Journal of American Association for Pediatric Ophthalmology and Strabismus 02/2013; 17(1):e5–e6. DOI:10.1016/j.jaapos.2012.12.019 · 1.00 Impact Factor

  • Journal of American Association for Pediatric Ophthalmology and Strabismus 02/2011; 15(1). DOI:10.1016/j.jaapos.2011.01.025 · 1.00 Impact Factor
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    Rehan Ahmed · David K Coats · Michael T Yen ·
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    ABSTRACT: Purpose: Severe paretic and restrictive strabismus presents a challenging surgical problem. Despite aggressive, and often multiple, surgical attempts, patients can have recurrence of large angle binocular misalignments. In this paper, we present a series of patients who underwent apically-based orbital bone periosteal flap fixation of the globe in cases of restrictive strabismus due to isolated third-nerve and sixth-nerve palsies, multiple cranial nerve palsies, and severe ocular fibrosis syndrome. Methods: We performed a retrospective study at our institution of patients who underwent a periosteal flap fixation. In all cases presented, the creation of the periosteal flap was performed by an orbital surgeon, and the strabismus surgery and follow-up data points were performed and collected by a strabologist. Results: A total of 8 patients underwent a periosteal flap fixation of the globe. The mean age was 48 years old. Three patients had a third cranial nerve palsy, one patient had congenital fibrosis, one patient had sixth cranial nerve palsy, and three patients had multiple cranial nerve palsies. Five patients had a medial periosteal flap constructed, and 3 patients had a temporal periosteal flap. Seven of the 8 patients had stable postoperative strabometry (binocular misalignment) measurements. A single patient required an additional procedure secondary to postoperative drift (a mild recurrence of binocular misalignment). Conclusions: The surgical correction of severe paretic and restrictive strabismus is complex and can present a formidable challenge. The use of an orbital bone-based periosteal fixation flap, at our institution, has shown satisfactory outcomes not only with regard to improved postoperative deviation, but also, in that most patients required only this single procedure, usually after several prior unsuccessful interventions by standard strabismus surgery procedures.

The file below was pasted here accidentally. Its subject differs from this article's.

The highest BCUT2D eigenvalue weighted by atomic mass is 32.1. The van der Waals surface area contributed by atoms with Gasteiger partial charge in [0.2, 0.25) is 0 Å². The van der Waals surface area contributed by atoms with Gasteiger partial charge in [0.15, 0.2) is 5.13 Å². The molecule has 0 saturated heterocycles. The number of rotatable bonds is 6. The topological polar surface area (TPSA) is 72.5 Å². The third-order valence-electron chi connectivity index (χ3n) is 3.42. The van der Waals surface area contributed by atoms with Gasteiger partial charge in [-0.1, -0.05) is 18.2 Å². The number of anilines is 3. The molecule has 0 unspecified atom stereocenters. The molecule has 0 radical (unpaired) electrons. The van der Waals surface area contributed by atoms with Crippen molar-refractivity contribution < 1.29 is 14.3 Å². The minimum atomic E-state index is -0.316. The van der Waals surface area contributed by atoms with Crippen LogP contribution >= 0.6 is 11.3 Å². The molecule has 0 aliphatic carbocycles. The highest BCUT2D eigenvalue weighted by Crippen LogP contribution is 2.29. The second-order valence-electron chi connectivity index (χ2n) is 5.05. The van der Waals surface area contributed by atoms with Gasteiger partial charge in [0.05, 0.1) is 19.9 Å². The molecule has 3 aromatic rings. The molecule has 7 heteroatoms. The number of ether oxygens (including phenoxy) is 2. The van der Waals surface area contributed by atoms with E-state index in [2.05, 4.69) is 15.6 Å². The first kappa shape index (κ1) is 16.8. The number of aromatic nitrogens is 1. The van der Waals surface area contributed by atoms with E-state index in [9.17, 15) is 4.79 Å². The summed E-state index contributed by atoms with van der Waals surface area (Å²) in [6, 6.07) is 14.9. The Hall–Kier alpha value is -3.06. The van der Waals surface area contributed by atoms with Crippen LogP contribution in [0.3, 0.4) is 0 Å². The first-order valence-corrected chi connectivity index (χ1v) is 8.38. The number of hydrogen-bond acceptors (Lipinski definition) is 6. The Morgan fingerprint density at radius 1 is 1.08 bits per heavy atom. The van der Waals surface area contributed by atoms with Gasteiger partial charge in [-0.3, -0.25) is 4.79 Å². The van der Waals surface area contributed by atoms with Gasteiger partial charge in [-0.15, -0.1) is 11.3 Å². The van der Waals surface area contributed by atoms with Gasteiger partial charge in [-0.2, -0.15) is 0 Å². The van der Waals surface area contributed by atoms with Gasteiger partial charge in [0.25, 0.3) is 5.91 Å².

Binocular Vision and Strabology Quarterly 01/2011; 26(4):230-5.
  • Ashvini K Reddy · David K Coats · Kimberly G Yen ·
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    ABSTRACT: Little objective evidence exists to guide physician etiquette in pediatric ophthalmology. This article describes the preferences of families visiting a pediatric ophthalmology clinic for the first time. Review of 149 questionnaires completed by the families of patients visiting a pediatric ophthalmology clinic in a tertiary care center. The Fisher exact and chi-square tests were used to compare subpopulations. Most respondents preferred that their physician wear a white coat. Men preferred a handshake to a verbal greeting (P = .0264) and professional to business casual attire for both male and female physicians (P = .01, both). African-American parents were more likely to prefer being addressed by surname than other races (P = .008). No statistically significant differences were found comparing the preferences of parents with an advanced education (bachelor and graduate degrees) to those without. Pediatric ophthalmologists may wish to consider wearing white coats and business casual attire in clinic and addressing parents informally as "mom" or "dad" or by their first name, although etiquette should ultimately be determined on an individual patient basis.